The deaths of 34 miners at Marikana was a “well organised, premeditated slaughter”, which saw the majority of miners killed while hiding from police.
This is the theory put forward by a team of University of Johannesburg researchers, lead by Sociology Professor Peter Alexander.
Independent Police Investigative Directorate (IPID) spokesman Moses Dlamini said they had found “two scenes where the shootings happened. All of these were cordoned off properly”. Dlamini said it was true that the majority of people were shot at one of the two locations – however, he could not say whether this was at the koppie or the location where the police had placed the fence.
Alexander, whose research has covered the nature of protests, visited the scene of the massacre last week and found two crime scenes – a fact which he believes contradicts the official police line that police opened fire in self-defence. In addition to the 34 dead strikers, 78 others were injured.
Last Thursday national police commissioner General Riah Phiyega defended the police action.
According to Phiyega, after police commenced with the “dispersion action”, “the armed protesters were driven from their stronghold, to a high bushy ground close to the vicinity”.
Alexander says it is likely the miners were killed at what he calls “the killing koppie” while hiding from police.
His team found several yellow police markers on the rocky outcrop. The markers were an indication of where crime scene investigators had removed bodies.
“We had assumed that the killings were much closer to the mountain than that. But it made complete sense to us when we found the place because it’s a place where you think you can hide from the police,” Alexander said.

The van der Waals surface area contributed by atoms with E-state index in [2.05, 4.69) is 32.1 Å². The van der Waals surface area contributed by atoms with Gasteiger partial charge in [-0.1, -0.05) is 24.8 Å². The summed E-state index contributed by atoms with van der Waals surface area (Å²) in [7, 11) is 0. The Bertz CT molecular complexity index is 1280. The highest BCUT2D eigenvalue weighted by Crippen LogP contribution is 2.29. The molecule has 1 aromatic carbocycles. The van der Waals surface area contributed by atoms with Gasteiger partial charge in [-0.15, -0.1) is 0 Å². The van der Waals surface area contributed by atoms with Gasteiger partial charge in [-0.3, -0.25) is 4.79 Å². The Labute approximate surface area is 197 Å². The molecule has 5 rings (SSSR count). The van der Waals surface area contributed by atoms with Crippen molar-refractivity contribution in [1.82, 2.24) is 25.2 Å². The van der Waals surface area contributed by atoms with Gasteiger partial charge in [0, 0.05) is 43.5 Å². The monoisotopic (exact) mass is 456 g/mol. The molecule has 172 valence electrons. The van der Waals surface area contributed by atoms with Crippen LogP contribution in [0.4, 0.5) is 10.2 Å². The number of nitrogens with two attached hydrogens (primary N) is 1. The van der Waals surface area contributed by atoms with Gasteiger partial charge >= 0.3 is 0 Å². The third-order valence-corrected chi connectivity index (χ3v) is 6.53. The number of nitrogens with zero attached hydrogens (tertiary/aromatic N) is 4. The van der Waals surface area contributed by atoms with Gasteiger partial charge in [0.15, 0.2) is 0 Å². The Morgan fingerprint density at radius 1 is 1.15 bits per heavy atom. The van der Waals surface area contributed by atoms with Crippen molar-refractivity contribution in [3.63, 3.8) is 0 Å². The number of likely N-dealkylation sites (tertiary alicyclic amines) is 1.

“I think it was an area of cover. There’s bullets going all around so you want to find a place where you can shelter. So that was the nearest place where there was some shelter in that direction,” he said.
Alexander believes police had the intention of opening fire on workers on that day.
“The police had left a gap in the razor wire. If they were very worried about their safety, they would have closed that gap. They left the gap open, and that made it easier for them to shoot people,” he said.
Alexander also questioned whether the crime scene could have been contaminated by police, as an area of grass was burnt where community members alleged that police had “run over” strikers with Nyalas.
“On a number of occasions they’ve mention about how the Nyalas killed people. As I understand it, that’s on the way between the mountain and the killing koppie. That’s an area where it’s now been scorched, the earth has been burnt down,” he said.
Police spokesman Dennis Adriao said the police would not comment on the August 16 shooting and referred all questions to the IPID.
Dlamini refuted allegations that the crime scene had been tampered with, even though residents seemed to have collected several hundred cartridges which they handed to President Jacob Zuma when he visitedlast week.
“The issue with the casings, what needs to be established is where they were found,” he said.
Meanwhile, police weapons which were used on the day have been handed in for ballistic testing, and some had already been tested by Thursday.
The IPID was also still awaiting autopsy results from state pathologists, and had taken several witness statements from the 259 miners who are in custody.
Adriao said police had arrested eight men in connection with the 10 murders which preceded the August 16 massacre. After appearing in the Rustenburg Magistrate’s Court, six of the men were granted bail. Two others are under police guard in hospital.